Technological advancement and the globalisation of the business world accentuate the importance of Industry 4.0 talent. In Industry 4.0, talent includes both high potential- and high-performing employees who possess and demonstrate qualities such as excellent ideas, a unique set of skills, speciality expertise, a variety of intelligences, self-motivation, the ability to make moral judgements, and a positive attitude, all which add to the success of organisations (Caruso, 2018; McKinsey Company, 2012; Tansley & Tietze, 2013). Interviews with engineers, production managers and human resource (HR) practitioners in South African automotive organisations confirm that a blended skills set is needed by employees for meeting Industry 4.0 needs (Macpherson, 2021). These skills include: technical, digital, quality control (technical), cognitive flexibility, mathematical reasoning and efficiency (conceptual), language, networking, emotional intelligence (human) and flexibility, ambiguity tolerance, stress management and change management (personal) skills.

Effective talent management has become vital for responding to market demands, accelerating competitiveness, and enhancing organisational capabilities (Bussin, 2014; Irudayaraj, 2018). As a result of Industry 4.0, there is a shift from conventional habits of managing employees to the management of talented individuals needed in an evolving world of work (Korn Ferry, 2017). Effective talent management is an all-inclusive approach consisting of integrated activities for ensuring that the right person is occupying the right position at the right time to make a meaningful contribution to the strategic goals of the organisation (Bussin, 2014). Talent management is therefore a dynamic process. For the successful implementation of predetermined talent activities, a multistakeholder approach that includes leaders, line managers and mentors, as well as individual employees is needed (Phillips, 2018). For example, line managers are not only expected to manage and assess the performance of employees but to also provide career guidance to assist employees in continuously adapting to changing talent demands in the organisation and industry. Employees themselves should comprehend their own developmental needs and embrace the developmental interventions of their organisations (Hirsh, 2015).

The formation of a futuristic workforce is pivotal in addressing Industry 4.0 talent challenges, especially in the automotive industry as the prevalent contributor to the South African GDP (Le Guern, 2017). Talent management commences with the identification of key Industry 4.0 talent longed for by organisations, from which the needed skills sets can be drawn (Keywell, 2017). Human resource managers need to adopt a strategic role in Industry 4.0, driving not only talent management superiority but also aligning talent approaches with overall organisational policies (Nel et al., 2011). Industry 4.0 talent management includes strategic talent planning, the creation of talent pools, on-going performance management, career and succession management as well as the purposeful acquisition, development, and retention of talent (Bersin et al., 2010; Bussin, 2014; Schwab, 2018). Talent can be boosted via on-the-job training, education, ensuring applicable skills sets, continuous updating of job knowledge, and adopting a positive attitude (Mashologu, 2013). Bersin et al. (2010) provided a framework for talent management that suggests aligning talent with Industry 4.0 business goals, recruiting talent aligned with Industry 4.0 future business goals, conducting workforce audits, developing hybrid skills in all employees, and aligning HR practices to talent needs. For example, succession planning, performance management, career development, and leadership development should be tightly aligned and focused on the hybrid skills required. Life-long learning and self-development should form part of the process, and in this respect the organisation must continuously reflect a culture of learning.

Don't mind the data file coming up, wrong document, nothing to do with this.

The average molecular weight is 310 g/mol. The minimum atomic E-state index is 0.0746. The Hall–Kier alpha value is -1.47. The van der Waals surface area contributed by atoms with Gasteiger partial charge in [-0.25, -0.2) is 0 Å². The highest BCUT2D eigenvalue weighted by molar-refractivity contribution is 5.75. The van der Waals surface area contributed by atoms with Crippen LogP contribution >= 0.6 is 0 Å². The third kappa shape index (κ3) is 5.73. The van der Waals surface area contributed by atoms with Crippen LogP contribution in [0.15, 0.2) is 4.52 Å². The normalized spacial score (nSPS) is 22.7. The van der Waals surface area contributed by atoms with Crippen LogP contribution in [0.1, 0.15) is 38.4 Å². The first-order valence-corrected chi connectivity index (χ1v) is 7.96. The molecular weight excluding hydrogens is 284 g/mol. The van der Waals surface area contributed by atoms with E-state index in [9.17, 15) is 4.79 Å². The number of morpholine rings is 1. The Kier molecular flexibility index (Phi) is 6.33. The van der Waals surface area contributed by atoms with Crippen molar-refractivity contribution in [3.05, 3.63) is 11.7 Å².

South African automotive organisations need a competent workforce to compete globally (Sharma & Naude, 2021). Consequently, automotive organisations should foster a culture of talent by obtaining Industry 4.0 talent and instilling a talent mindset among all employees. Attracting, developing and retaining talent, which have become problematic in Industry 4.0 must be optimised to ensure organisational performance (Schwab, 2018). Organisations should thus consider various talent management approaches and their relevance to repurposing existing talent in Industry 4.0 automotive organisations.

Attracting talent

As suggested, the emergence of Industry 4.0 produces novel job categories, which require a new set of skills to effectively perform. As such, organisations have to reconsider talent approaches to ensure that they acquire talent (KPMG, 2018). Talent management dynamics has become a key success differentiator for organisations in Industry 4.0 as organisations strive to attract talent to meet both organisation and industry needs (Knox, 2013). In South Africa, finding and attracting talent remains a challenge as suggested by the World Economic Forum Global Competitiveness Report 2022. Out of 63 countries surveyed, South Africa obtained the 57th place for finding skilled employees, and 55th place for staff training. Digital skills among the active population obtained a low score of 3.3 out of 7.0, explaining why a war for talent exists and the need to develop technological skills among the South Africa labour force.